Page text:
ComponentCom COM object. Actually, the tlbimp.exe utility is used under the hood.
|ClientFolder||ConsoleClient||A client console application. It holds Service References to all generated WCF services, and provides a very simple sample of the services consumption.|
Let's examine how the sample works. Our first task is to take a type
ComponentNet.Class1 located in the assembly ComponentNet.dll and expose its public methods and properties. The type
ComponentNet.Class1 is derived from the type
ComponentNetBase.BaseClass1 located in ComponentNetBase.dll, and the type
ComponentNetBase.BaseClass1 is derived in its turn from the type
ComponentNetBase2.BaseClass2 located in ComponentNetBase2.dll:
ComponentNetBase2.BaseClass2 <-- ComponentNetBase.BaseClass1 <-- ComponentNet.Class1
The appropriate service is hosted by the ServiceHostContainer.exe. This assembly refers to the
WcfServiceHost assembly, and creates the required service with just one line of code:
new SvcHost().CreateServiceHost("ComponentNet.dll", "Class1", true);
CreateServiceHost() of the
SvcHost type has three parameters, namely, path to an assembly with the type to be exposed, name of this type, and a boolean parameter indicating whether the service supports sessions or not. For simplicity, all service modules are placed in the same directory; so, the first parameter is actually reduced to just the assembly file name. The method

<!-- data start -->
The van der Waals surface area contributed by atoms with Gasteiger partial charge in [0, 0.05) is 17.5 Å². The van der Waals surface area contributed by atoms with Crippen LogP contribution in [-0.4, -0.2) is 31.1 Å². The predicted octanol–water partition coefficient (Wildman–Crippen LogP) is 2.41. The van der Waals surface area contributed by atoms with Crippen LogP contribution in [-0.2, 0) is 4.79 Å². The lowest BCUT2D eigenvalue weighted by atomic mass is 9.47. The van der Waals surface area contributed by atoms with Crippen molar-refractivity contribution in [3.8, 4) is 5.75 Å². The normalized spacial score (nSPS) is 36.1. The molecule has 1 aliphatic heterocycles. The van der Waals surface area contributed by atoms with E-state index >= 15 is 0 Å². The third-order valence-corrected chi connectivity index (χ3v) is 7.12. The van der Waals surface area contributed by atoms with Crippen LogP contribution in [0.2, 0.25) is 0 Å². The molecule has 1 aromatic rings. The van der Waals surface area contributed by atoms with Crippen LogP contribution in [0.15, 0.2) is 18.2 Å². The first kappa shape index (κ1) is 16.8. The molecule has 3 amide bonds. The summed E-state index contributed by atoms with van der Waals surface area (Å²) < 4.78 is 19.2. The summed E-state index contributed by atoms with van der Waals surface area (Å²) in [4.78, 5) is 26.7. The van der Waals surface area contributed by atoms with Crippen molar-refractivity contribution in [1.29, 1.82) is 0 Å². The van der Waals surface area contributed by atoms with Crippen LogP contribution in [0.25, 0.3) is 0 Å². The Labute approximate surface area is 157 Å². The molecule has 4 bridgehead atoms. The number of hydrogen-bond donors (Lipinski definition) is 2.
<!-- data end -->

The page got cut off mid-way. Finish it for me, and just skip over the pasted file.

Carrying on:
SvcHost.CreateServiceHost() internally calls the static method
. The latter loads ComponentNet.dll, reflects it over, and generates C# code with the
GenerateInterfaceAndClass() static private method. This method looks ugly enough, but does the job: its output C# code contains the appropriate
ServiceContract and the class implementing it. Next, the static method
builds the C# code to an in-memory service assembly. Optionally, by setting the method's last parameter to
true, you order to put debug information including the generated C# code into the disk files. By the way, it is possible to get in-memory service assembly directly in Intermediate Language (MSIL) using classes of the
System.Reflection.Emit namespace, without prior C# code generation. But I found it easier to generate code in a more readable language, which is also easier to change and debug. Finally, an instance of the
System.ServiceModel.ServiceHost type is created, and with its
Open() method, put to opened state.
ServiceHost instance is created using the App.config file (which becomes the ServiceHostContainer.exe.config file). There is only a
wsHttpBinding implemented in the sample, but endpoints with the other binding configurations may be easily added. Services describe themselves to clients with standard Metadata Exchange (mex) endpoints.
To run the attached sample without compilation, first, you need to download and unzip the demo project in some directory, then run its RunServices.cmd file (which registers a COM object, starts ServiceHostContainer.exe, and later, after it will be closed, unregisters the COM), then run the ConsoleClient.exe client application. Please wait until all services start and the message "Press any key to stop Services..." appears in the ServiceHostContainer.exe console, and then press any key in the client console to let ConsoleClient.exe proceed. In the midst of its execution, the client application "falls asleep" for some time in order to test the lifetime control feature.